Abraham

  • Five Virtues of a Woman's Faith.

    Aspen, Colorado, has 6000 permanent residents, and 50 of them are billionaires. To some, living in Aspen is the height of material prosperity. However, people of spiritual virtue have different values. Godly moms in particular desire a spiritual home through which they may leave a faith that will remain through generations of their families to come.

  • Grace Offered to All.

    Hebrews 11:6 says that faith is essential to please God. Many claim to have faith that helps them through difficult times. But there is a difference between religious faith and saving faith. True saving faith can calm us in the midst of earthly storms and save our souls for eternity. Salvation always comes by faith in Christ.

  • A life lived for God will be a life abundantly blessed by God.

    Genesis 25 records the end of Abraham’s life and shows two the contrasting lives of his sons, Ishmael and Isaac.

  • God’s grace is seen through our relationships and in our futures.

    Though Genesis 24 is about the marriage of Isaac and Rebekah on the surface, that is not the primary focus of the chapter. There are many spiritual principles for us to learn from these 67 verses.

  • The mourning of the faithful.

    Genesis 23 shows Abraham going through the most extreme trial of an aged Christian’s life. He loses his wife Sarah, whom he had been married to for 100 years or more! How Abraham endures this agony is a great lesson to us.

  • The enduring faith and compelling sacrifice of a father.

    In God’s providence, the next chapter of Genesis fits perfectly with a Father’s Day theme. The Lord provides for every need of His people’s hearts when preaching through the whole Word of God.

    The American evangelical culture can view God as an activity director on a cruise ship. We expect Him to be blessing us every moment, or He is not doing His job. This passage corrects that understanding. Faith is cultivated through trials.

  • A genuine walk of faith rejoices in God’s will, clears obstacles to one’s walk, and evangelizes in one’s world.

    There are no more happy people on earth than those who know and do the will of God! God’s will is found as we study His Word. We are responsible to what we know of the Scriptures.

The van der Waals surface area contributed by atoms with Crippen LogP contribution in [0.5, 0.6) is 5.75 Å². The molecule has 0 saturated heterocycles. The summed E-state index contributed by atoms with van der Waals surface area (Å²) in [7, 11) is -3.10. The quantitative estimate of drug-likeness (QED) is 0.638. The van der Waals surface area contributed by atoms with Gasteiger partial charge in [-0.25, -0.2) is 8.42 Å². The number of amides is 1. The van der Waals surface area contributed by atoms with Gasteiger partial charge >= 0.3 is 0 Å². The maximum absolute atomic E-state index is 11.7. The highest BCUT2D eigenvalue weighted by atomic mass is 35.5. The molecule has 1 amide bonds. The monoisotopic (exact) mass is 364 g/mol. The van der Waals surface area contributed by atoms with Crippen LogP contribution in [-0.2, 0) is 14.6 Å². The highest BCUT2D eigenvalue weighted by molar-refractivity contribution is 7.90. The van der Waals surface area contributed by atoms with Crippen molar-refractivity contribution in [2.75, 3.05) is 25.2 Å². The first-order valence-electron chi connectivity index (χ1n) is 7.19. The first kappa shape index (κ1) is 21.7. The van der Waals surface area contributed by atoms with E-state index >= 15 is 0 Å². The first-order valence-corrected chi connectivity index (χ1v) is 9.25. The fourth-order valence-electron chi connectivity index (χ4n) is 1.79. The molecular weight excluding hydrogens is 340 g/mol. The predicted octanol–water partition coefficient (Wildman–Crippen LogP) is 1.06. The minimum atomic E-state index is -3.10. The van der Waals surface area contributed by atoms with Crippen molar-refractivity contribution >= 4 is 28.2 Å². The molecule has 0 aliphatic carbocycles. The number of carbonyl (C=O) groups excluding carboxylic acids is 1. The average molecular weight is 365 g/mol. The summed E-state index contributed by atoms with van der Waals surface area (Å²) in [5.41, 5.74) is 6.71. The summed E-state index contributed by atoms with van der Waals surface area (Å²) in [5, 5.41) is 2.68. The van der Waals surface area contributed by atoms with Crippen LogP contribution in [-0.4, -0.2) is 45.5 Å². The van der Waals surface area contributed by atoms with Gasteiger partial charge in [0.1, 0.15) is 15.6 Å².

• Supreme faith waits for God in crisis and the commonplace.

    The narrative of Genesis 20 might look familiar, because we saw a similar story in Genesis 12. This is Abram’s second failure to trust God with his wife and his personal safety. Whenever God’s Word repeats itself, there is something for us to learn.

  • Faith Thrives When We Turn from Sin.

    Have you ever acted impulsively and hurt those closest to you? Abram was a godly man of faith, but he still acted out of emotion on occasion. He was given God’s word seven times, yet in this chapter he deflects it and takes his own way.

    As Christians, we will never be without sin, but our goal should be to sin less. As we persevere in our walk, like Abram, we will hopefully succeed more than we fail.

  • God's Salvation Covenant with Abraham.

    God gives the third unconditional covenant of the book of Genesis to Abram.

  • Tender Compassion Ministers to Compromise in Peril.

    Abram’s life is a study in perseverance by grace.

    Lot had formerly walked with the Lord, and he knew enough to be convicted of his compromise. Yet he did not act on this conviction or repent in the face of Abram’s merciful ministry.

  • Tender compassion ministers to compromise in peril

    Genesis 14 takes a “compare and contrast” method to present truth. Lot’s story continues as a subplot in the Abram narrative, showing the life of a righteous person who does not persevere well as Abram did. Lot’s life demonstrates that the way of the transgressor is hard, and it doesn’t get easier.

    In contrast, Abram dwells in stability, prosperity, hope, and peace. As we walk with the Lord, darkness around us will naturally be exposed.

  • The genuine walk of faith always includes more spiritual success than failure.

    When studying narrative or story portions of the Bible, we will not find as many direct commands from God. We draw out spiritual principles from stories, and these are just as authoritative as direct commands.

    We have observed several virtues in Abram so far, his spiritual discipline and patient obedience. The next section of narrative show Abram succumbing to temptation. Genesis records God speaking to Abram 7 times, and 3 times of Abram being tempted away from God’s truth. Here is our first principle: A saved person will never be sinless, but in the process of progressive sanctification, they will succeed more than they fail.

  • God continues to reveal His glorious plan of salvation for the ages and uses an ordinary man to do so.

    The end of Genesis 11 records the descendants of Shem and focuses in on a man named Terah. We see that godly people were still alive at the time of the Tower of Babel as a small remnant. God provides salvation to His people and grace to persevere regardless of how dark a culture is.

    Genesis 12 begins the “Regeneration” section of Genesis and the Patriarchal period of Bible history. God had doled out judgment on those who didn’t steward His Word, and is about to give more revelation.